Wednesday, February 18, 2009

Rediscovering Paul Schrader's Mishima

I have read several best-of lists from the last year, and, in so doing, have seen Paul Schrader's 1985 film, Mishima: A Life in Four Chapters, several times. Now that I have seen it held out as an example of a "good" movie in a piece on Slate, I think it's time to discuss it briefly.

It's hard to define, with any real specificity, the charm of Mishima. It comes down to two things: the story (and storytelling) is interesting and the filmmaking good. It sounds simple, but how many movies manage to be technically brilliant and utterly vapid? How many more have a great story, but no technical elegance? It is a rare movie, like Ang Lee's 1997 The Ice Storm, to cite another example, that combines beauty with content. Schrader managed to make just such a film, though (unlike Ang Lee, who has, when he cares to use it, one of the best eyes for beauty since Stanley Kubrick) he did so by redefining the game.

Schrader redefined the biopic genre first. By balancing stylized representations of Mishima's "major" works (at least as major as any of Yukio Mishima's works are in the United States) with fairly realistic biopic fare, Schrader makes the individual points about Mishima's life more effectively – in addition to the overarching theme as life as art. The boring theme to do would have been to intercut scenes from Mishima's last day with scenes from his life up to then. Schrader turns that on its head by forcing the comparisons and contrasts between Mishima's life and his work (particularly when autobiographical material is "identified"). Like a good book, the subplots and digressions manage to further the overarching themes of the movie. Breaking the movie into four "chapters," balancing the three veins for each chapter, furthers this novel-like feeling in the movie.

The direction and cinematography, as I said, are extremely well done. The adaptations of Mishima's work are done in stylized, minimalist – almost abstract – settings in a limited environment. The stories, which are so crucially important to the main themes of the film, are allowed to come to the front. Recreating Kyoko's House in lush detail is less important than communicating the themes, as Schrader sees them, of the book. There is a concentration and precision to the "real-life" parts of the film, which, when coupled with Schrader's talent, combine to make them as compelling as the literary adaptations.

I should think that I've made it clear that I find this a beautiful and interesting film, and I don't think I'm alone. The Criterion Collection, which is just about the only really consistently interesting studio these days, has done us a favor by putting it back out there in fantastic packaging and with excellent features. They also issued Mishima's own film, Patriotism, separately. The rediscovery of this film forces me to ask, however, when did we lose it? This isn't like Sam Fuller's White Dog (beautiful, disturbing, intelligent, and haunting in its own way – not to mention another fine Criterion set), which wasn't mainstream to begin with; this had Francis Ford Coppola and George Lucas backing it.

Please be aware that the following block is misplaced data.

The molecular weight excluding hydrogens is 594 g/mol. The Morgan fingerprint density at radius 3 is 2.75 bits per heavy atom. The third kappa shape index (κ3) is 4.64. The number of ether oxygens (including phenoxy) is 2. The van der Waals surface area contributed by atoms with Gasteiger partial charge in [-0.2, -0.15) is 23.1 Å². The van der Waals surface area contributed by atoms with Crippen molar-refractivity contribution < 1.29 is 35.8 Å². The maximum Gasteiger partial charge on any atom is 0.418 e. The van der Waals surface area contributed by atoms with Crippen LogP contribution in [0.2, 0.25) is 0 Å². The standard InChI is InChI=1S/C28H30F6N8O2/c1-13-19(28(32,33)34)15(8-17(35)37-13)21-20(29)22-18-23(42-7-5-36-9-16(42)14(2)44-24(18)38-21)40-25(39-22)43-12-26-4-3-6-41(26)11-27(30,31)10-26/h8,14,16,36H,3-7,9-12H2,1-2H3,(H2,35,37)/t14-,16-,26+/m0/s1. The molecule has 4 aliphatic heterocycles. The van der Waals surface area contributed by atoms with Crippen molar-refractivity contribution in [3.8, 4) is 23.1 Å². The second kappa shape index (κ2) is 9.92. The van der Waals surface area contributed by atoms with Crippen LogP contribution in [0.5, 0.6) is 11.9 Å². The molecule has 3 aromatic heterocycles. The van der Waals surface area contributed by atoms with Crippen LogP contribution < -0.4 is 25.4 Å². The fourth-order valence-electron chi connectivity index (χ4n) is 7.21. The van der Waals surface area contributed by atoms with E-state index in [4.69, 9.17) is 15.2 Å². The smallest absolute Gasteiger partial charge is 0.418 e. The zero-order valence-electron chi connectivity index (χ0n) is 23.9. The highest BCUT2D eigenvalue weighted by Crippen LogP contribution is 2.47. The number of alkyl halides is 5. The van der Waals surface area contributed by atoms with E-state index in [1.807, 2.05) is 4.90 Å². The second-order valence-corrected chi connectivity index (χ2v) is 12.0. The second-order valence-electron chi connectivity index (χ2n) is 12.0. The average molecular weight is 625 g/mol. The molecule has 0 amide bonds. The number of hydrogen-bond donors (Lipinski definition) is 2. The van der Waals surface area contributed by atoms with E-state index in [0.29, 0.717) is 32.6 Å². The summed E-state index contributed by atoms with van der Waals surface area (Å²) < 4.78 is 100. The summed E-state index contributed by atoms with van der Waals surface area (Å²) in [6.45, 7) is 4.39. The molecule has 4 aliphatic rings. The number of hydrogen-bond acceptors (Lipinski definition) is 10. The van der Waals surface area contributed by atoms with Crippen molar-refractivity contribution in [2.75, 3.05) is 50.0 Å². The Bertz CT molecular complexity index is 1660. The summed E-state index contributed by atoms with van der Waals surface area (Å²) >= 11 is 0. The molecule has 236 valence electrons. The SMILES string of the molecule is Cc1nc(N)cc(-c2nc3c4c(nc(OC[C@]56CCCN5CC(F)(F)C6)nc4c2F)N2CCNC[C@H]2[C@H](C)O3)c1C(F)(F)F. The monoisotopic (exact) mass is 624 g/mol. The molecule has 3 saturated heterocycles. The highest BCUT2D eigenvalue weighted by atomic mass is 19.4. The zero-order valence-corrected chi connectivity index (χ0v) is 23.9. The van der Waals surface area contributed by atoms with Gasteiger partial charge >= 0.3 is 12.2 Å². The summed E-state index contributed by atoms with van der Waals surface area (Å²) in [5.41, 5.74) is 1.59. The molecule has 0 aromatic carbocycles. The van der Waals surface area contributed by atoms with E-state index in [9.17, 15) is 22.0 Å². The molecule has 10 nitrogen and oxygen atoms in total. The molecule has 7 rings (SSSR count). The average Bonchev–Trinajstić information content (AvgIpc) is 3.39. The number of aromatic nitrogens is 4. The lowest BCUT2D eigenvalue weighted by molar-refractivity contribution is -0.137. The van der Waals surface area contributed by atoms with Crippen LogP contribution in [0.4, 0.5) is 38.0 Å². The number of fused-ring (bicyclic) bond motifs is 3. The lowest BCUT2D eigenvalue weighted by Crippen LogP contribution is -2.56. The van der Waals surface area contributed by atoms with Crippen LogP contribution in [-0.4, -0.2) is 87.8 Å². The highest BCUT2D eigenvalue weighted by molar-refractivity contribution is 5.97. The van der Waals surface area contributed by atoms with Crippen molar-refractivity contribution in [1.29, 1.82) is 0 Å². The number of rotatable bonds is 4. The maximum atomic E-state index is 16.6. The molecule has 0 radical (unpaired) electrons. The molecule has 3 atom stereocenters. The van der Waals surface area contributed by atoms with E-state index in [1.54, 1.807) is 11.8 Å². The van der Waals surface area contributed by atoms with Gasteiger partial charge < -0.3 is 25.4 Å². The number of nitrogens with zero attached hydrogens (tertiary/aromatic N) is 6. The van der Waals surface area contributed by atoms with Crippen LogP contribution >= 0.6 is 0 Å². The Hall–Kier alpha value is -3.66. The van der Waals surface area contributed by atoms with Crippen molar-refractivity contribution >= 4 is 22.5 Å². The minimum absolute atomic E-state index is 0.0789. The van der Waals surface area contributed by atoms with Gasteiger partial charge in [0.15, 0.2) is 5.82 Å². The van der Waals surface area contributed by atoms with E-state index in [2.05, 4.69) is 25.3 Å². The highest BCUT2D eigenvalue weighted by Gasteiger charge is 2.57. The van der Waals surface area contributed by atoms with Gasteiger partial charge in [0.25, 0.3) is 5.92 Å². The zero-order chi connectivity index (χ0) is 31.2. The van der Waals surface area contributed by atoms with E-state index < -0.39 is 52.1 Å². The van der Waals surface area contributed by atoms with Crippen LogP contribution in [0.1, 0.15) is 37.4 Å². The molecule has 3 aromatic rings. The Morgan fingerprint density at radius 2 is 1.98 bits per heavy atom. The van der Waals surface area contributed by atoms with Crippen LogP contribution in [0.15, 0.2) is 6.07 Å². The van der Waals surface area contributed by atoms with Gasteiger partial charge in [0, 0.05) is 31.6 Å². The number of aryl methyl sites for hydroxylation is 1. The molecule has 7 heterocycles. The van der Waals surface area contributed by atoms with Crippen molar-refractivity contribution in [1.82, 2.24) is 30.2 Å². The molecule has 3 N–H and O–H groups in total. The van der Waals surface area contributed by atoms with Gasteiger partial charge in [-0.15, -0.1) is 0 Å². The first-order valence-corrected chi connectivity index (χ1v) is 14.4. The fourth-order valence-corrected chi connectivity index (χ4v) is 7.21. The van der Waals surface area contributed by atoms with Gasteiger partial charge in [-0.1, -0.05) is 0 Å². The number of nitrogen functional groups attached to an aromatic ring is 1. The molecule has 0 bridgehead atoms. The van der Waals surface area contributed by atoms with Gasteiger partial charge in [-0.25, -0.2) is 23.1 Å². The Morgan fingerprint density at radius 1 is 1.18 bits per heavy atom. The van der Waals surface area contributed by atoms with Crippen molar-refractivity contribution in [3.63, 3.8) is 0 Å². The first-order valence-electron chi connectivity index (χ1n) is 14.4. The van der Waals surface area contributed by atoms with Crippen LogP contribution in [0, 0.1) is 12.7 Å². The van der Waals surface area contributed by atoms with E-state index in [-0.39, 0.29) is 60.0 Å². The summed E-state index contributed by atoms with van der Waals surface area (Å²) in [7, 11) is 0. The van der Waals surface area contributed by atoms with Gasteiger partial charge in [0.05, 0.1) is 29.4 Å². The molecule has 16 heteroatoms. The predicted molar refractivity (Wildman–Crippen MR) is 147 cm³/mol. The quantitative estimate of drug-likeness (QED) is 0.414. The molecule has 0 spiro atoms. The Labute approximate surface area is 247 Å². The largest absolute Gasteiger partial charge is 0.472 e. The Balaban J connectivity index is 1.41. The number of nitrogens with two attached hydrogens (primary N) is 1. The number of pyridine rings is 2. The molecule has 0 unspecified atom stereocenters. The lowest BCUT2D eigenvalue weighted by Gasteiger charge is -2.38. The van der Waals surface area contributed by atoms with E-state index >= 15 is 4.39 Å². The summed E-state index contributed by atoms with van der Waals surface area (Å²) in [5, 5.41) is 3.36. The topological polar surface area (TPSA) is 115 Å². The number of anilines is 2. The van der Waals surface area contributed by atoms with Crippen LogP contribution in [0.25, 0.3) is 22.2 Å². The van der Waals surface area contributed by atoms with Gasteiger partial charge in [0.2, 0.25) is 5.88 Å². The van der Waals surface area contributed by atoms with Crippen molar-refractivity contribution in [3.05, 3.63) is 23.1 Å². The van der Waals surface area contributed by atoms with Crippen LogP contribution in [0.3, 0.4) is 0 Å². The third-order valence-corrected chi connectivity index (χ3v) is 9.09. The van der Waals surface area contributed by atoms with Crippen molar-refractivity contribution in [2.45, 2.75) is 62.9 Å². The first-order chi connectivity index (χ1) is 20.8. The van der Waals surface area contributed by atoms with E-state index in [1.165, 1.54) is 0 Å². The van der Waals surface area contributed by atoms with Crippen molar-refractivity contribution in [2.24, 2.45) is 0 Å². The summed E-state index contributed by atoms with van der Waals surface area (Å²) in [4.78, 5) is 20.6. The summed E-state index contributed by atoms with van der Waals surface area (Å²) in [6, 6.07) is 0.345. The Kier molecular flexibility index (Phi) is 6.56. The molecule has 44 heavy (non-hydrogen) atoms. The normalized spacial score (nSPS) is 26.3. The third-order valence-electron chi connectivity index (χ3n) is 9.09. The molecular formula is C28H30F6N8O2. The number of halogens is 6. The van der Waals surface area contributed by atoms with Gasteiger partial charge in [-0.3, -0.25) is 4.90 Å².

The problem, like White Dog, is that Mishima requires some concentration and some thought. Movies like Mishima are probably a little more taxing than "good" movies today; Capote does not require nearly as much intellectual labor as Mishima, for example. Twenty years' worth of utter dross have pushed serious movies to the fringes. Now, the Criterion Collection generally puts forth serious films, but there are plenty Criterion discs that don't really get a lot of press - why Mishima? What has happened, I think, is that people are ready for good movies. Mishima fits that bill. It is diverse enough to please almost any intelligent and serious cinéaste, though it doesn't rely on eclecticism.

The world of the enthusiast and connoisseur is full of recent "discoveries." Most of them suck. There is a reason why a lot of works are left in a drawer somewhere. Mishima, however, seems to have been a victim of changing tastes and what has been charitably called "the dismal tide." The fact that it has been rediscovered might indicate that, even in more-mainstream circles, that tide has begun to ebb.


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